Saturday, September 26, 2020


On Retainer to Prince Albert of Monaco
April-May 2006

I was in London when a smoking gun rolled out of my fax machine.  

Transmitted by LIDDY, the letterhead was Bosna Bank International of Sarajevo, Bosnia—a letter confirming to Christine Giudici (Philippe Narmino’s wife) that 18,750,000 Saudi ryals (about $5 million) had been received by wire transfer from Al Rajhi Banking & Investment Corporation in Saudi Arabia and deposited into her account.  The fax was copied to “Philippe” and “Franck.”

As much as I wanted to swiftly show this to the Prince in person, I had plans to be in Washington, D.C.  

I flew there on April 18th —my first dinner, as usual, with Clair George.  We had much to catch up on over chateaubriand and Ridge Geyserville zinfandel in Georgetown's Citronelle. 

When I finished relating my latest adventures, Clair had only one question:  “How are you with Al?”

I shrugged. “Fine, I guess.”         

He told me that the late CIA director Bill Casey used to say, “I have only one friend in Washington—but it’s the President.”

Next morning at nine, I hunkered down with a CIA team in the conference room of a Tyson’s Corner hotel.  They briefed me, mostly on Russia, so that I could brief the Prince.

Later I met with CIA alumnus Tyler Drumheller and Bill Murray for dinner at Clyde’s in Georgetown.  They thought my idea for a Micro-European intelligence cooperative was brilliant and provided me a contact in Luxembourg’s intelligence service.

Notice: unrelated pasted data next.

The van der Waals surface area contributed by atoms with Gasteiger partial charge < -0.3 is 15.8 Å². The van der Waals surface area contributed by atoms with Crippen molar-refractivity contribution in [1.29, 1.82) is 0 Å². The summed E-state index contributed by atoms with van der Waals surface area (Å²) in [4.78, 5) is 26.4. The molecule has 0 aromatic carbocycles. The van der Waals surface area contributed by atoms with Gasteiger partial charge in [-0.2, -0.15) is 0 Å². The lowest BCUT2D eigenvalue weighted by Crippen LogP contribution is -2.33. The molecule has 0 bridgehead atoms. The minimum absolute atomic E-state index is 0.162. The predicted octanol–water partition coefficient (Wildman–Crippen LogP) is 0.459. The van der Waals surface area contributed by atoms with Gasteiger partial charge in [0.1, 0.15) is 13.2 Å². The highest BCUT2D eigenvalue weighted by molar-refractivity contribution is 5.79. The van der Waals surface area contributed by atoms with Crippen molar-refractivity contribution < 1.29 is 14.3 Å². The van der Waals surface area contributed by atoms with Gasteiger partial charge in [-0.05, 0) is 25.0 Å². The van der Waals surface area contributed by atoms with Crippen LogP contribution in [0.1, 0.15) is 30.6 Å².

Two weeks later, in a late evening meeting at M-Base with JLA, it seemed clear the chef de cabinet was sorry he’d ever left the civility of Paris and Lagardere.  

Every weekend, when he left Monaco, Minister of State Proust beat a path straight to the Prince’s door, and then, with the Prince’s tacit approval, spent the weekend undoing everything the Prince agreed with JLA.  

Franck Biancheri would finally leave his position as finance minister. Proust adopted the idea as his own Proust and gave Biancheri a better-sounding job.

I truly appreciated a front row seat in this theatrical travesty/farce.

Every time I felt like bailing, I reminded myself that spectators paid good money for such entertainment—all grist for a novel one day.    

Thus I deferred to Robert McKee, the master of story structure, who wrote, “Life is conflict—no conflict, no story,” and “Welcome pressure as an opportunity to exhibit character.”  

If one wasn’t born royal, intelligence was the next best occupation, as both required mystique.  

It was to my huge advantage that I never concerned myself about my standing with the Prince, while all others in court cliques would transform into Chicken Little if he hadn’t returned their calls in three days.  

(Richard Nixon, as president, was said to skillfully use subtle lack of contact to keep his senior officials on pins and needles, guessing where they stood with him.  The Prince did this without calculation, oblivious to the angst.)
On the heels of the Prince’s visit with Russian President Vladimir Putin, three Russians wrote to the Palace purporting to have met him in Putin’s company—and now, in Putin’s name, they desired to visit Monaco to discuss several business ventures.  

JLA provided me their names, and my service checked them out.